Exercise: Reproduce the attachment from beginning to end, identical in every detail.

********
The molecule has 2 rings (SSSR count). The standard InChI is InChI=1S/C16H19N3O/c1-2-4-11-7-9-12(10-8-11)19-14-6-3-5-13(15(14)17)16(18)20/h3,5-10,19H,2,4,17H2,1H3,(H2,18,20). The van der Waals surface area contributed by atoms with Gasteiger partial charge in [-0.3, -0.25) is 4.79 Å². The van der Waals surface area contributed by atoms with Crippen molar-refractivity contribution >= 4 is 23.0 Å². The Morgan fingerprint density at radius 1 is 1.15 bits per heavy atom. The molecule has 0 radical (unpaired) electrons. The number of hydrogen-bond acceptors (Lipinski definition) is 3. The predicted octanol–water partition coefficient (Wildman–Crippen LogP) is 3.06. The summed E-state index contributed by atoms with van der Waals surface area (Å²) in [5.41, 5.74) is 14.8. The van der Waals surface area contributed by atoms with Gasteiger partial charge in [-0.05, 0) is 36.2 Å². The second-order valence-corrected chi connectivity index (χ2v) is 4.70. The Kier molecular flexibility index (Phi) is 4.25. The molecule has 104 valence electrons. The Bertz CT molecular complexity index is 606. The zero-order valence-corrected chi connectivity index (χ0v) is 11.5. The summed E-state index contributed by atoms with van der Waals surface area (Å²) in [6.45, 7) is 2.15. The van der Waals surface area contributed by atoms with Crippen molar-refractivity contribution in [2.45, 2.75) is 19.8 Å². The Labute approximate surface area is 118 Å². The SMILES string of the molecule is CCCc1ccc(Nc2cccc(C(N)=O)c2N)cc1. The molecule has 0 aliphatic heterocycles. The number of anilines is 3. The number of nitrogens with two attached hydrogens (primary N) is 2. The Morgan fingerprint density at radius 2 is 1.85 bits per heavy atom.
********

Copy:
The molecule has 2 rings (SSSR count). The standard InChI is InChI=1S/C16H19N3O/c1-2-4-11-7-9-12(10-8-11)19-14-6-3-5-13(15(14)17)16(18)20/h3,5-10,19H,2,4,17H2,1H3,(H2,18,20). The van der Waals surface area contributed by atoms with Gasteiger partial charge in [-0.3, -0.25) is 4.79 Å². The van der Waals surface area contributed by atoms with Crippen molar-refractivity contribution >= 4 is 23.0 Å². The Morgan fingerprint density at radius 1 is 1.15 bits per heavy atom. The molecule has 0 radical (unpaired) electrons. The number of hydrogen-bond acceptors (Lipinski definition) is 3. The predicted octanol–water partition coefficient (Wildman–Crippen LogP) is 3.06. The summed E-state index contributed by atoms with van der Waals surface area (Å²) in [5.41, 5.74) is 14.8. The van der Waals surface area contributed by atoms with Gasteiger partial charge in [-0.05, 0) is 36.2 Å². The second-order valence-corrected chi connectivity index (χ2v) is 4.70. The Kier molecular flexibility index (Phi) is 4.25. The molecule has 104 valence electrons. The Bertz CT molecular complexity index is 606. The zero-order valence-corrected chi connectivity index (χ0v) is 11.5. The summed E-state index contributed by atoms with van der Waals surface area (Å²) in [6.45, 7) is 2.15. The van der Waals surface area contributed by atoms with Crippen molar-refractivity contribution in [2.45, 2.75) is 19.8 Å². The Labute approximate surface area is 118 Å². The SMILES string of the molecule is CCCc1ccc(Nc2cccc(C(N)=O)c2N)cc1. The molecule has 0 aliphatic heterocycles. The number of anilines is 3. The number of nitrogens with two attached hydrogens (primary N) is 2. The Morgan fingerprint density at radius 2 is 1.85 bits per heavy atom.